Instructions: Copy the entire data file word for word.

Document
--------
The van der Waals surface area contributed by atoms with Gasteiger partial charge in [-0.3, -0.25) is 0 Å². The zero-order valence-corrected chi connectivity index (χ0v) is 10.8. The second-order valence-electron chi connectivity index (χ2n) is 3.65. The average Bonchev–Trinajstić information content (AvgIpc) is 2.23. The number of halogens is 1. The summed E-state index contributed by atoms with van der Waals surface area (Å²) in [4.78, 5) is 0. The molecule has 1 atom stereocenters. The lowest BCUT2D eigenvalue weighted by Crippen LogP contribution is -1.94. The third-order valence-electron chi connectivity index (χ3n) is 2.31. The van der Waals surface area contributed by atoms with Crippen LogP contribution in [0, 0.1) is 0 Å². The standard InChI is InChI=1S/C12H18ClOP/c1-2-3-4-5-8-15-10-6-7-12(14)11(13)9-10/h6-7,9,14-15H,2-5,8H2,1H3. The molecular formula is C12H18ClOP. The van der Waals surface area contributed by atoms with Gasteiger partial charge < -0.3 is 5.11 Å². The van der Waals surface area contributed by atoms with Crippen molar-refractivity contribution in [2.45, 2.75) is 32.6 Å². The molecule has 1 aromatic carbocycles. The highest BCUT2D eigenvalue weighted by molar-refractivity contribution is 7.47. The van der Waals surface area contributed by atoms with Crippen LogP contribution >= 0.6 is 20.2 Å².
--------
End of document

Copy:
The van der Waals surface area contributed by atoms with Gasteiger partial charge in [-0.3, -0.25) is 0 Å². The zero-order valence-corrected chi connectivity index (χ0v) is 10.8. The second-order valence-electron chi connectivity index (χ2n) is 3.65. The average Bonchev–Trinajstić information content (AvgIpc) is 2.23. The number of halogens is 1. The summed E-state index contributed by atoms with van der Waals surface area (Å²) in [4.78, 5) is 0. The molecule has 1 atom stereocenters. The lowest BCUT2D eigenvalue weighted by Crippen LogP contribution is -1.94. The third-order valence-electron chi connectivity index (χ3n) is 2.31. The van der Waals surface area contributed by atoms with Crippen LogP contribution in [0, 0.1) is 0 Å². The standard InChI is InChI=1S/C12H18ClOP/c1-2-3-4-5-8-15-10-6-7-12(14)11(13)9-10/h6-7,9,14-15H,2-5,8H2,1H3. The molecular formula is C12H18ClOP. The van der Waals surface area contributed by atoms with Gasteiger partial charge < -0.3 is 5.11 Å². The van der Waals surface area contributed by atoms with Crippen molar-refractivity contribution in [2.45, 2.75) is 32.6 Å². The molecule has 1 aromatic carbocycles. The highest BCUT2D eigenvalue weighted by molar-refractivity contribution is 7.47. The van der Waals surface area contributed by atoms with Crippen LogP contribution >= 0.6 is 20.2 Å².